The Splendor Solis is a richly illuminated alchemical manuscript dating from around 1532. Seven treatises and twenty-two colourful illustrations replete with symbolism depicting the alchemical death and rebirth of the king, which incorporates a series of seven flasks, each depicting an operation in the creation of the Philosopher’s Stone.
”The Splendor Solis sets forth the philosophy of alchemy, a world view according to which the human being (the alchemist) exists and acts in harmony with nature, respecting divine creation and at the same time intervening in the processes underlying that creation, all the while supporting its growth with the help of alchemy.” Jörg Völlnagel
Deriving inspiration from ‘Medieval European theology, apocalyptic symbolism, Theosophical doctrines and mystical branches of Buddhism‘, Letum…Non Omnia Finit (Death is Not the End of All Things) is a welcome departure from the standard tried-and-true, albeit derivative approach that has been prevalent in neofolk or dark folk, and to a lesser degree, neoclassical for the past twenty-two years.
Given the inspiring subject matter, this release could have proceeded in an entirely different direction; a heady melange of Eastern-influenced drones accented by chants with a reading from Isis Unveiled over the top of an quasi-ecclesiastical mess. Fortunately we have been spared that experience, and the creative path taken has not been approached literally. Alternatively, they have struck a balance between the above referenced genres and produced a release without incorporating any unnecessary fanfare or bombastic flourishes.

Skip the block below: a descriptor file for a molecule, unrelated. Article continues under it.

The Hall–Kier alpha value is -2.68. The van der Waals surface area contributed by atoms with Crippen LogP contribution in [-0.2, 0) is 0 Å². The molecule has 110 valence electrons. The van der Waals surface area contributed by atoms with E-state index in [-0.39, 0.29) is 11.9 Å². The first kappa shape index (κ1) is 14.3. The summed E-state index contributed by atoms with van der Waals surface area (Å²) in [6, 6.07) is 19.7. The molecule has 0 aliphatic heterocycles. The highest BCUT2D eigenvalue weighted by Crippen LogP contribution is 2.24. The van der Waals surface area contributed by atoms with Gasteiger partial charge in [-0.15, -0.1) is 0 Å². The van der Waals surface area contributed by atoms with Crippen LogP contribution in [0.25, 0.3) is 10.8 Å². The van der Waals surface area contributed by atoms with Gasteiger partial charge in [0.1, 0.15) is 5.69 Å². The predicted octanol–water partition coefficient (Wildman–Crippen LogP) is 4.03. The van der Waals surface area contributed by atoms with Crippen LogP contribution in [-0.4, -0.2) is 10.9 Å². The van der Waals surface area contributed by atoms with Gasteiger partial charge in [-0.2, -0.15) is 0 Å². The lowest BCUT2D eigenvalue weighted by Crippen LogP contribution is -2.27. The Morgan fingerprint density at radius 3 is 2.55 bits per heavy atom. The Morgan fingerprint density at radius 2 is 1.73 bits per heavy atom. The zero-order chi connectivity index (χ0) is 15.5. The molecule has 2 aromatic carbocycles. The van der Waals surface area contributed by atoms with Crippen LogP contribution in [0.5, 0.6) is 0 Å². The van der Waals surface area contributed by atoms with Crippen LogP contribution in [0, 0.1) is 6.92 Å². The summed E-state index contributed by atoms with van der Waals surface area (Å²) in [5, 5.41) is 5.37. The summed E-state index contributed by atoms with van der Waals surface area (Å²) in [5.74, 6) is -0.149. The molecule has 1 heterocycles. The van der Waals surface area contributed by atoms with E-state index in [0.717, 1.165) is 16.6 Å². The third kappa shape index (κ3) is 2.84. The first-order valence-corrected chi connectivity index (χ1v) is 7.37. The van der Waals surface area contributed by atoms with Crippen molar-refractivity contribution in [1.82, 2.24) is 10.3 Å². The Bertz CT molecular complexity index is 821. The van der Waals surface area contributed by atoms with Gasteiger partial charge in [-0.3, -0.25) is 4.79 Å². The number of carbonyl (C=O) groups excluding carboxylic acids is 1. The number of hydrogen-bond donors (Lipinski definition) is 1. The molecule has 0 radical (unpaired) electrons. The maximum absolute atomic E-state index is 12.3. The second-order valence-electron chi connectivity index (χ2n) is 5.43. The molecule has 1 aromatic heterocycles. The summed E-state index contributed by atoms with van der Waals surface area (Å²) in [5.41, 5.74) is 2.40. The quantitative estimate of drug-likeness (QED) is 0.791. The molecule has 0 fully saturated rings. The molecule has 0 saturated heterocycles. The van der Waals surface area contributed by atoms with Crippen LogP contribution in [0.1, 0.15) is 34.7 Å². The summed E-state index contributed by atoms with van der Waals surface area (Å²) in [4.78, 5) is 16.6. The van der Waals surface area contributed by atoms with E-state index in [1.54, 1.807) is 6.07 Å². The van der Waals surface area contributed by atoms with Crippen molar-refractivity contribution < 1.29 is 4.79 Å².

The bulk of the music is produced by a well-assembled mixture of finely played acoustic guitar more in line stylistically with Riccardo Prencipe of Corde Oblique than Kim Larsen from :Of the Wand and the Moon:. A distinct fluidity plays out rather timely over the seven compositions; although the musical language employed is minimal, a reliance on a sparse usage of vocals and carefully timed percussive elements is a common theme throughout this release. Transmitting an ephemeral quality is the buoyant airiness of the flute which takes centre stage on the majority of the tracks; it is precisely this subtle interplay of tone and organic texture that is particularly engaging
The acoustic effects are few and reside purely on the periphery; while never taking over, they serve their purpose well as unobtrusive embellishments that enhance the listening experience as a whole rather than detract. My only issue with this release is its brevity; at just over twenty minutes, Letum…Non Omnia Finit is far too short for music of this calibre.
02) Lux et Tenebrae
05) Laudate Eum
07) Spes (et Gaudium)